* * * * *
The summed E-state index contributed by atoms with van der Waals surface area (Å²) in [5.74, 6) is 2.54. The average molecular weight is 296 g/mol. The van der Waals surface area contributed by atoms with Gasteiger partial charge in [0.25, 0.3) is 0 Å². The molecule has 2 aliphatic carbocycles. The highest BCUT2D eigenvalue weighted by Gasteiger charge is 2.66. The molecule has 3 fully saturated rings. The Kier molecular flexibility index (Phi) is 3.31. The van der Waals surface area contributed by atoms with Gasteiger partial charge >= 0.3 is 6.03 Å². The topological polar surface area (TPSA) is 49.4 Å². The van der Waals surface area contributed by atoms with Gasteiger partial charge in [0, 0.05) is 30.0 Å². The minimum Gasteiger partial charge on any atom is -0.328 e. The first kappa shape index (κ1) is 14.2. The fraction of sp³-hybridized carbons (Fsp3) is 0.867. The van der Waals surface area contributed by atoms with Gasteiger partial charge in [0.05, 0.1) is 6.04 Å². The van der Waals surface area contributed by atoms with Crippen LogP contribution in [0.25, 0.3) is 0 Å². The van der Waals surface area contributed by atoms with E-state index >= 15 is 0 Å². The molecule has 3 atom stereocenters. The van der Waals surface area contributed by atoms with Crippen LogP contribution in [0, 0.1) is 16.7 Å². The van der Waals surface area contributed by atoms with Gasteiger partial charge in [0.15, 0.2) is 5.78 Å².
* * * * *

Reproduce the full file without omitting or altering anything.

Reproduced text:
The summed E-state index contributed by atoms with van der Waals surface area (Å²) in [5.74, 6) is 2.54. The average molecular weight is 296 g/mol. The van der Waals surface area contributed by atoms with Gasteiger partial charge in [0.25, 0.3) is 0 Å². The molecule has 2 aliphatic carbocycles. The highest BCUT2D eigenvalue weighted by Gasteiger charge is 2.66. The molecule has 3 fully saturated rings. The Kier molecular flexibility index (Phi) is 3.31. The van der Waals surface area contributed by atoms with Gasteiger partial charge >= 0.3 is 6.03 Å². The topological polar surface area (TPSA) is 49.4 Å². The van der Waals surface area contributed by atoms with Gasteiger partial charge in [0, 0.05) is 30.0 Å². The minimum Gasteiger partial charge on any atom is -0.328 e. The first kappa shape index (κ1) is 14.2. The fraction of sp³-hybridized carbons (Fsp3) is 0.867. The van der Waals surface area contributed by atoms with Gasteiger partial charge in [0.05, 0.1) is 6.04 Å². The van der Waals surface area contributed by atoms with Crippen LogP contribution in [0.25, 0.3) is 0 Å². The van der Waals surface area contributed by atoms with E-state index >= 15 is 0 Å². The molecule has 3 atom stereocenters. The van der Waals surface area contributed by atoms with Crippen LogP contribution in [0, 0.1) is 16.7 Å². The van der Waals surface area contributed by atoms with Gasteiger partial charge in [0.15, 0.2) is 5.78 Å².